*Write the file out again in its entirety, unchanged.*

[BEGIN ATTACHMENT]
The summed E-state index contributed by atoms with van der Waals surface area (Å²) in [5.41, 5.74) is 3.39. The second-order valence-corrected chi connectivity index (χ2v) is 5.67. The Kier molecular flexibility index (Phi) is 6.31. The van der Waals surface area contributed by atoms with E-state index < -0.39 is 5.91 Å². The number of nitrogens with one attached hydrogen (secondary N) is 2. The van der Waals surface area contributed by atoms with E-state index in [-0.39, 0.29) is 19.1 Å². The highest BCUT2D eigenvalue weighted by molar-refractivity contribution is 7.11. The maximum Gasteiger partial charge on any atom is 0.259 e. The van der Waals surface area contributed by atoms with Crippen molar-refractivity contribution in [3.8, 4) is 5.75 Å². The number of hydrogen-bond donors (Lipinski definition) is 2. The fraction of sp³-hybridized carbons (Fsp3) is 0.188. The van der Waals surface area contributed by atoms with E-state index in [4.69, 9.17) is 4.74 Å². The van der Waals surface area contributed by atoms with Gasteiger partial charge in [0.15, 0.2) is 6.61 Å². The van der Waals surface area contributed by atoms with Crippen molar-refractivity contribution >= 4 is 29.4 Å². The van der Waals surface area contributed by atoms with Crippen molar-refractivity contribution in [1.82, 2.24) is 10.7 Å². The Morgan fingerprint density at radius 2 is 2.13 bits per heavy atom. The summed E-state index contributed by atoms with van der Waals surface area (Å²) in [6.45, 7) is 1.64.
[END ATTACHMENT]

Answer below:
The summed E-state index contributed by atoms with van der Waals surface area (Å²) in [5.41, 5.74) is 3.39. The second-order valence-corrected chi connectivity index (χ2v) is 5.67. The Kier molecular flexibility index (Phi) is 6.31. The van der Waals surface area contributed by atoms with E-state index < -0.39 is 5.91 Å². The number of nitrogens with one attached hydrogen (secondary N) is 2. The van der Waals surface area contributed by atoms with E-state index in [-0.39, 0.29) is 19.1 Å². The highest BCUT2D eigenvalue weighted by molar-refractivity contribution is 7.11. The maximum Gasteiger partial charge on any atom is 0.259 e. The van der Waals surface area contributed by atoms with Crippen molar-refractivity contribution in [3.8, 4) is 5.75 Å². The number of hydrogen-bond donors (Lipinski definition) is 2. The fraction of sp³-hybridized carbons (Fsp3) is 0.188. The van der Waals surface area contributed by atoms with E-state index in [4.69, 9.17) is 4.74 Å². The van der Waals surface area contributed by atoms with Gasteiger partial charge in [0.15, 0.2) is 6.61 Å². The van der Waals surface area contributed by atoms with Crippen molar-refractivity contribution >= 4 is 29.4 Å². The van der Waals surface area contributed by atoms with Crippen molar-refractivity contribution in [1.82, 2.24) is 10.7 Å². The Morgan fingerprint density at radius 2 is 2.13 bits per heavy atom. The summed E-state index contributed by atoms with van der Waals surface area (Å²) in [6.45, 7) is 1.64.